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    Where Trans Fats Lurk continued...

    But trans fats make things a bit more complicated. They get their name from their distinct chemical structure. They occur naturally in small amounts in meat and dairy products. But they can be found in higher quantities in partially hydrogenated vegetable oils which are primarily used in shortening, some margarines and processed foods .

    Remember about that hydrogen. When food manufacturers need a more stable, solid form of oil to make their products, they'll bubble hydrogen gas through vegetable oil. The process actually changes the chemical structure of the fat, turning some of it into trans fats. The oil doesn't take up all the hydrogen to become fully saturated, yet it does become a harmful type of fat.

    Trans fats are lurking in all commercially made food products containing partially hydrogenated oils or shortening. They are also hiding in frying fats used by many fast food joints. (A 1998 Dutch study estimated that in the frying fat fast food chains use, a third of it is made up of trans fats.)

    Be A Trans-Fat Detective

    These common foods most likely contain trans fats:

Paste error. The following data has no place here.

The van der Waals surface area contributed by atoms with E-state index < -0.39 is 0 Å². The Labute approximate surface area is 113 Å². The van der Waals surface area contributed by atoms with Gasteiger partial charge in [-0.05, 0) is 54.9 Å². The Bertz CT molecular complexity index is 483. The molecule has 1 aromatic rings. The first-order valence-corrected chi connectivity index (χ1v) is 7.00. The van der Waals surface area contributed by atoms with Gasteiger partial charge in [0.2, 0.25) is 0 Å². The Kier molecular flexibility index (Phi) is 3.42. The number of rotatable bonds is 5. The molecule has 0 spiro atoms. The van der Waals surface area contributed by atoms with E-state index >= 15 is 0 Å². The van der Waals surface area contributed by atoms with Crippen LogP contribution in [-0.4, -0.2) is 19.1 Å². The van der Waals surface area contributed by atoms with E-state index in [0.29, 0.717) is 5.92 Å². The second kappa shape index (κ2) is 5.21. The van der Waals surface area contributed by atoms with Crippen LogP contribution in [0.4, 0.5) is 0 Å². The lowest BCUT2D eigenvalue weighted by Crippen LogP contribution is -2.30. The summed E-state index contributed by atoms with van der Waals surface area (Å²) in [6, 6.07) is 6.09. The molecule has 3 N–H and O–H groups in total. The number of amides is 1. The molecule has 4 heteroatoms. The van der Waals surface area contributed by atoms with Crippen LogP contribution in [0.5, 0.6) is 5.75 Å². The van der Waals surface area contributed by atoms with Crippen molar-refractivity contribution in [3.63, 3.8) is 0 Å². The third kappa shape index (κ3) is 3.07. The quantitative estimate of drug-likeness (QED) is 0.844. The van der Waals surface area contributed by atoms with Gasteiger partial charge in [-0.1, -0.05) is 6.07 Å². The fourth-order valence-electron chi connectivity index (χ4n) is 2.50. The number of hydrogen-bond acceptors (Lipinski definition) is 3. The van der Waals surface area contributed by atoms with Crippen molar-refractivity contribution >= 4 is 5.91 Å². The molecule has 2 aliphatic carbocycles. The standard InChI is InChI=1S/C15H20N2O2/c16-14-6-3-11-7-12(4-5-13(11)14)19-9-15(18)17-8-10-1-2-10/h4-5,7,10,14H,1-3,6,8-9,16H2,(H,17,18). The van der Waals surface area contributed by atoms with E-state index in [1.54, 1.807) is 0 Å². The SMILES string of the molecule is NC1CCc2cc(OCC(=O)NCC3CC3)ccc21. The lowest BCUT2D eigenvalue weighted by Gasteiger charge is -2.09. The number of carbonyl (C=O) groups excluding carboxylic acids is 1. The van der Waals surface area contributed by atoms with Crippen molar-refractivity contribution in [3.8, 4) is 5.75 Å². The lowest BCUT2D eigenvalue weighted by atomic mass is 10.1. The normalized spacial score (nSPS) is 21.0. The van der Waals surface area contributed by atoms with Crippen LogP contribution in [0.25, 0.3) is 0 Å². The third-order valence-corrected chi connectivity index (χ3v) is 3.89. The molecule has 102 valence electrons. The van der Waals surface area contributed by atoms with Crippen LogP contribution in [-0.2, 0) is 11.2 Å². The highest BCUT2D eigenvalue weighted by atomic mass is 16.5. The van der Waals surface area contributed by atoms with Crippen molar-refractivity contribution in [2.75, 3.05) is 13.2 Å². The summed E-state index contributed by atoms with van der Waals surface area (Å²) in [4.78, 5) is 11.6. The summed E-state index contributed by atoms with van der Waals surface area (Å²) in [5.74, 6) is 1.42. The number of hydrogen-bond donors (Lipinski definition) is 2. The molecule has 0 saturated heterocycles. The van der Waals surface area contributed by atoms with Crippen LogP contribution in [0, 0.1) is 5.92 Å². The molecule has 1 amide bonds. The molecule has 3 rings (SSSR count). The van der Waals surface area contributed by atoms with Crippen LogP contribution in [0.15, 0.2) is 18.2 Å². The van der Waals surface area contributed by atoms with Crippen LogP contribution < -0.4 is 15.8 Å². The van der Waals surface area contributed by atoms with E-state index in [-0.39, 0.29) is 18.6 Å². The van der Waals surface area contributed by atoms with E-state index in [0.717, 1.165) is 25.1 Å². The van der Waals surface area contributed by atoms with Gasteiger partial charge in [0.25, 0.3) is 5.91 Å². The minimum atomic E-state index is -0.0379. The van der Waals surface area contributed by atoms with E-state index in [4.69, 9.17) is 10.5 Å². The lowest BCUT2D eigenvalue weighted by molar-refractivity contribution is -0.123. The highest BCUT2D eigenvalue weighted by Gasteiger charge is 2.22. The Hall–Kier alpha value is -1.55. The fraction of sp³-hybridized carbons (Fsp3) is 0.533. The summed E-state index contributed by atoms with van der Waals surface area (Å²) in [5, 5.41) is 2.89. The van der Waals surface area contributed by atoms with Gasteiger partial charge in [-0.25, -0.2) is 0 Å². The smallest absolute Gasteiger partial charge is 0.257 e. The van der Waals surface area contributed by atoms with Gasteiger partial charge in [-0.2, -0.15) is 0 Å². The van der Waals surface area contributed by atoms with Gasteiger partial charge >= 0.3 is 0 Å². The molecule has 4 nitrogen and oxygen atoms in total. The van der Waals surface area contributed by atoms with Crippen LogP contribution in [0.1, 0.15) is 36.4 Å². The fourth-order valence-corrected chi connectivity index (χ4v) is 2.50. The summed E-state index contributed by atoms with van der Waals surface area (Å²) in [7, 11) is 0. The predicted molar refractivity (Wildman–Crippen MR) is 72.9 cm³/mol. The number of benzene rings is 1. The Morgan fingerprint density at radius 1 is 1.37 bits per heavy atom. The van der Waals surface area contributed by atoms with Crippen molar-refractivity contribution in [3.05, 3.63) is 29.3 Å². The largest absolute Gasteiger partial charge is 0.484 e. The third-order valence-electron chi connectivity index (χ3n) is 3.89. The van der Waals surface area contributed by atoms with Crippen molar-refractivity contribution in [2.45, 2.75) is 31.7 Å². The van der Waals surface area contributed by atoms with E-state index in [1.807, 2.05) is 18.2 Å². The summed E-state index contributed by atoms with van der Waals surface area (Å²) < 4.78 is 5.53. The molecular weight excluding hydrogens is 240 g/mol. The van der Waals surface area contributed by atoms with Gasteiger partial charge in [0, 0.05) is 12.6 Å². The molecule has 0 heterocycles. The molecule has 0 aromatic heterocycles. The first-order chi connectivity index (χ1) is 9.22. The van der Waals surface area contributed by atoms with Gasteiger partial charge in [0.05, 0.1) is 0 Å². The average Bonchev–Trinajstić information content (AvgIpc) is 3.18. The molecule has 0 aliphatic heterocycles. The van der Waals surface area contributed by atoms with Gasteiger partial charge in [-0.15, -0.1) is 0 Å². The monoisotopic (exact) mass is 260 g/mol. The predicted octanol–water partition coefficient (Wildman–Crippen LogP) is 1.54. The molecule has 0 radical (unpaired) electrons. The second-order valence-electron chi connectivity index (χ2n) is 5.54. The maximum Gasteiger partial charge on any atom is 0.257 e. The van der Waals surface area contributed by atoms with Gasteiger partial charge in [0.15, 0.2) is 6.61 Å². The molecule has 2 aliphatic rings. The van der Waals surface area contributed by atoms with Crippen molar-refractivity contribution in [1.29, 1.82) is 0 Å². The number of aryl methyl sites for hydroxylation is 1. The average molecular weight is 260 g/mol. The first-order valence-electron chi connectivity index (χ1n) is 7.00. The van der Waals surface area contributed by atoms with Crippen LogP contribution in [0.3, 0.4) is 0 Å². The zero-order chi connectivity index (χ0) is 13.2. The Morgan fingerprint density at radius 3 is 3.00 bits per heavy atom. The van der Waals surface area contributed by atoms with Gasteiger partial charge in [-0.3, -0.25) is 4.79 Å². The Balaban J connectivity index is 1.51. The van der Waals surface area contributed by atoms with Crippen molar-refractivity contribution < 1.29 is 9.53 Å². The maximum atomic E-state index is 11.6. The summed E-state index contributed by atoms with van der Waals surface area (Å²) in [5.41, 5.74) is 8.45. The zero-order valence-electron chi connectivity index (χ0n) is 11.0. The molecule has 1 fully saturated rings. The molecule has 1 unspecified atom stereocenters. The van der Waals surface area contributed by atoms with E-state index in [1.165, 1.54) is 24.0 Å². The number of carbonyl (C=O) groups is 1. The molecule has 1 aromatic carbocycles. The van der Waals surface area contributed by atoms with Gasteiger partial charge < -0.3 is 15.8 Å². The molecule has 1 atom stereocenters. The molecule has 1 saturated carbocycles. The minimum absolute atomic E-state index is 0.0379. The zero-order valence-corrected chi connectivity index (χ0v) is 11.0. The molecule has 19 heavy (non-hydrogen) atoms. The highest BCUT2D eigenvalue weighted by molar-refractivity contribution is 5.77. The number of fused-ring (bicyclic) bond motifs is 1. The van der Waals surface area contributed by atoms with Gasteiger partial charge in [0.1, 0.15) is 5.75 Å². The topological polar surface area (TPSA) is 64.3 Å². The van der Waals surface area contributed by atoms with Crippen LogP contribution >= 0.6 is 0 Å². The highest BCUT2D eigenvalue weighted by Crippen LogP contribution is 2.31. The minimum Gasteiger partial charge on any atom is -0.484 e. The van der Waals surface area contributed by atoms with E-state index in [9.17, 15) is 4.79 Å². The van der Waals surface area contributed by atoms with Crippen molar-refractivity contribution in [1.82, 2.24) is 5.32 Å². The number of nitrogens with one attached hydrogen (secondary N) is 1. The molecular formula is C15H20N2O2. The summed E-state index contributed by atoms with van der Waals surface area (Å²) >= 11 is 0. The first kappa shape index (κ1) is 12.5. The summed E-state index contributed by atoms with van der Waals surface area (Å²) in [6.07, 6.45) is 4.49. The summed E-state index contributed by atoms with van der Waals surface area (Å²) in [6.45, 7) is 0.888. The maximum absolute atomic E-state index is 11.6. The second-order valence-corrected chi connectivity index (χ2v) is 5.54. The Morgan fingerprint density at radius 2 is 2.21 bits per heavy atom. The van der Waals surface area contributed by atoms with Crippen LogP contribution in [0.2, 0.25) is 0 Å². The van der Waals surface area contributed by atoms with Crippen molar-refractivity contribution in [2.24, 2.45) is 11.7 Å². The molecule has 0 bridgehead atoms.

• Most margarines and shortenings;
    • Frying fats in processed foods;
    • Deep-fried fast food, like french fries;
    • And any of food that list "partially hydrogenated oils" in the ingredients, such as: crackers, cake mixes, snack cakes, snack foods, chips, doughnuts, pie crusts, biscuits, breakfast cereals, frozen waffles, microwave popcorn, packaged cookies, and other baked and fried items.

    The Daily Dose of Trans Fats

    How much trans fats do Americans eat on a daily basis? Good question. It's almost impossible to answer accurately because manufacturers are not yet required to list amounts of trans fats on food labels. And when a product does use the harmful fat, there's no standard amount of how much is in there.

    Use The Clues

    Until labels give us trans fat information, be sure to check the ingredient list for the words "partially hydrogenated oil" or "shortening." If they are in the first three ingredients for a particular food product, and the food product contains quite a bit of total fat, chances are there is a fair amount of trans fats in that food.

    Pay special attention to margarines that list the grams of monounsaturated fat and polyunsaturated fat along with the total grams of fat and grams of saturated fat. With this info, you can actually figure out the grams of trans fatty acids by doing a little math:

    • Step 1 -- Add up the grams of saturated fat, monounsaturated fat, and polyunsaturated fat.
    • Step 2 -- If the number from step 1 is less than the total amount of fat on the label, you can assume the missing grams are trans fats.

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